May 20
parent reply Dibyendu Majumdar <d.majumdar gmail.com> writes:
On Monday, 20 May 2019 at 16:13:39 UTC, Walter Bright wrote:

 The crucial thing to know is that the tokenizing is independent 
 of parsing, and parsing is independent of semantic analysis.
I am trying to understand this aspect - I found the small write up in the Intro section not very clear. Would be great if you could so a session on how things work - maybe video cast? For example, the mixin declaration has to convert a string to AST I guess? When does this happen? Does it not need to invoke the lexer on the generated string and build AST while already in the semantic stage?
 I.e. the definition of a token does not change depending on 
 what construct is being parsed, and the AST generated by the 
 parser can be created without doing any semantic analysis 
 (unlike C++).

 These consequences fall out of the rest of the spec, hence they 
 should be more of a clarification in the introduction. The idea 
 is to head off attempts to add changes to D that introduce 
 dependencies. Such proposals do crop up from time to time, for 
 example, user-defined operator tokens.
I agree - hence I think we need to be explicit about what D requires of each phase. That way any change to the language can be subjected to a test - does it break some of the fundamental requirements for parsing or semantic analysis etc. Thanks and Regards Dibyendu
May 20
next sibling parent Stefanos Baziotis <sdi1600105 di.uoa.gr> writes:
On Monday, 20 May 2019 at 22:17:07 UTC, Dibyendu Majumdar wrote:
 On Monday, 20 May 2019 at 16:13:39 UTC, Walter Bright wrote:

 The crucial thing to know is that the tokenizing is 
 independent of parsing, and parsing is independent of semantic 
 analysis.
I am trying to understand this aspect - I found the small write up in the Intro section not very clear. Would be great if you could so a session on how things work - maybe video cast?
For the first part: "tokenizing is independent of parsing", one way to think of it is that to write a lexer (the sub-program that does the tokenizing), you don't need a parser. You could write it as an independent program. That makes sense, to split any token from the input ('int', '+', '123', etc.) you don't every need to build any AST. Or differently, you don't need to know any info about the structure of the program. For the second part, a parser can build an AST (or more correctly, can decide in what grammatical rule it "falls") just by the kinds of tokens (e.g. you have a number token, like 123, then '+', so you must be parsing a binary expression). I think that somewhere was mentioned that C++ is _dependent_ on the semantic analysis. To understand this better, think that semantic analysis as the act of giving meaning to the entities of the program (hence the term semantic). For example, if I write: int a; Well, 'a' is a token, whose kind we could say is an identifier. But it doesn't have any meaning. Knowing that 'a' is a variable with type 'int' does now give us more info. We can now know whether it can be part of this expression for example: a + 1. If 'a' was a string, that would be invalid, and we found the error because we knew the meaning of 'a'. Now, what is an example of parsing being dependent to the meaning of tokens? Well, C (and C++) of course: Consider this expression: (a)*b If 'a' is a variable, then that is really this: a*b But, if I have done this: typedef int a; somewhere above, then now this expression is suddenly "cast the dereference of 'b' to the type 'a' (which is int in this case)". This is known as the lexer hack [1] (actually, the lexer hack is the solution to the problem). The important thing to understand here is that we can't parse the expression just by knowing what kind of token 'a' is. We have to know additional info about it, info that is provided by the semantic analysis (in the form of the symbol table, a table which contains info about the symbols of the program). These grammars are known as context-sensitive (i.e. not context-free) because you have to have some context to deduce the grammatical rule. Note that now suddenly there is no clear distinction between the parsing phase and the semantic phase. Last but not least, phases being separated clearly has other important implications beyond comprehensibility. For example, the compiler is paralellized more easily. While the lexer tokenizes file A, the parser could be parsing file B while a semantic analysis is run on file C. [1] https://en.wikipedia.org/wiki/The_lexer_hack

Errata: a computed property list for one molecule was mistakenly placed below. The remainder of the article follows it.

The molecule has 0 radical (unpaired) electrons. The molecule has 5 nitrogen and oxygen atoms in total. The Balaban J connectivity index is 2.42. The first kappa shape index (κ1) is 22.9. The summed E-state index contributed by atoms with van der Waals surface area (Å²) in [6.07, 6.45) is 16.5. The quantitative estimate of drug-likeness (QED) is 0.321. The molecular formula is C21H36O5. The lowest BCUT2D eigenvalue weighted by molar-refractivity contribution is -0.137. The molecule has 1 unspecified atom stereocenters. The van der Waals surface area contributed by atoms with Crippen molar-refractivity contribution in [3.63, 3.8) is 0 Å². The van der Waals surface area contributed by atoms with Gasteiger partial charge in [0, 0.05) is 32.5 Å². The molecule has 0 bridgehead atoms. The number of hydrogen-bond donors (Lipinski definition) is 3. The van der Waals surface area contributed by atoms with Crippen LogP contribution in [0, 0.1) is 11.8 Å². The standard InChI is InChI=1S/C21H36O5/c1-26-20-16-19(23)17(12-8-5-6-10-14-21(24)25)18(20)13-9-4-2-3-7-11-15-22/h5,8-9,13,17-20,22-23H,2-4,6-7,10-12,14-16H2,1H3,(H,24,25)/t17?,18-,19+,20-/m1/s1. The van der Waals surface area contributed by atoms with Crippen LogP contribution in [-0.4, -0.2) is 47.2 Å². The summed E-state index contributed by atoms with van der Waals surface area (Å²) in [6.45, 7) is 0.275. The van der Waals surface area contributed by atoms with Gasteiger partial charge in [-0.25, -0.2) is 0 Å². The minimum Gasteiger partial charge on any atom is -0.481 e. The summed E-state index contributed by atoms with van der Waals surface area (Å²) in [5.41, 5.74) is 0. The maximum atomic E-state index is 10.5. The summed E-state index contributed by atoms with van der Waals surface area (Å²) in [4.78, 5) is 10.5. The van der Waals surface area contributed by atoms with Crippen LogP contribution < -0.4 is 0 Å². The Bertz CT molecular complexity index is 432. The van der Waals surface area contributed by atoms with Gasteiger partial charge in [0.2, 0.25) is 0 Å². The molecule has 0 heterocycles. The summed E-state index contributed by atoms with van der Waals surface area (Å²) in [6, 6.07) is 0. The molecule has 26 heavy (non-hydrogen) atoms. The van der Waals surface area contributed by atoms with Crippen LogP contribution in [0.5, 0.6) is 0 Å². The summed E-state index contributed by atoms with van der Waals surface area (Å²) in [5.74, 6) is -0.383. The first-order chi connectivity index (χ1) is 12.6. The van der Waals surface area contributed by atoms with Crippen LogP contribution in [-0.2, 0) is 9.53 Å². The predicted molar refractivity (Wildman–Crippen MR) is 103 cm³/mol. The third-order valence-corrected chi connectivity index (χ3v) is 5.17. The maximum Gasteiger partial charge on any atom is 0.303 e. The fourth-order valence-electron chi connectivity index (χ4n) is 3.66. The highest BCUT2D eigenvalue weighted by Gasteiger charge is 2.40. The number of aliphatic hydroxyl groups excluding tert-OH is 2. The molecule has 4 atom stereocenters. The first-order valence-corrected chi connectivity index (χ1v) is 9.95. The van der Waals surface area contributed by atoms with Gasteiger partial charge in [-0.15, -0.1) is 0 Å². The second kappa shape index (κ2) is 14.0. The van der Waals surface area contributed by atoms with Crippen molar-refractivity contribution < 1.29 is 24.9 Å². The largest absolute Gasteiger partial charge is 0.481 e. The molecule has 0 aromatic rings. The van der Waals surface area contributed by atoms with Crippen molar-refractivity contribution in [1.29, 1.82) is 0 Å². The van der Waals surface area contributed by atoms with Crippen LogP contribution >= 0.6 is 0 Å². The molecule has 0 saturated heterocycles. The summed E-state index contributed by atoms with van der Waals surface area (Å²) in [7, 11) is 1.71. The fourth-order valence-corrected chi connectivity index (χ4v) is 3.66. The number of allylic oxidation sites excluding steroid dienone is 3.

May 20
prev sibling parent reply Dibyendu Majumdar <d.majumdar gmail.com> writes:
On Monday, 20 May 2019 at 22:17:07 UTC, Dibyendu Majumdar wrote:
 On Monday, 20 May 2019 at 16:13:39 UTC, Walter Bright wrote:

 The crucial thing to know is that the tokenizing is 
 independent of parsing, and parsing is independent of semantic 
 analysis.
I am trying to understand this aspect - I found the small write up in the Intro section not very clear. Would be great if you could so a session on how things work - maybe video cast? For example, the mixin declaration has to convert a string to AST I guess? When does this happen? Does it not need to invoke the lexer on the generated string and build AST while already in the semantic stage?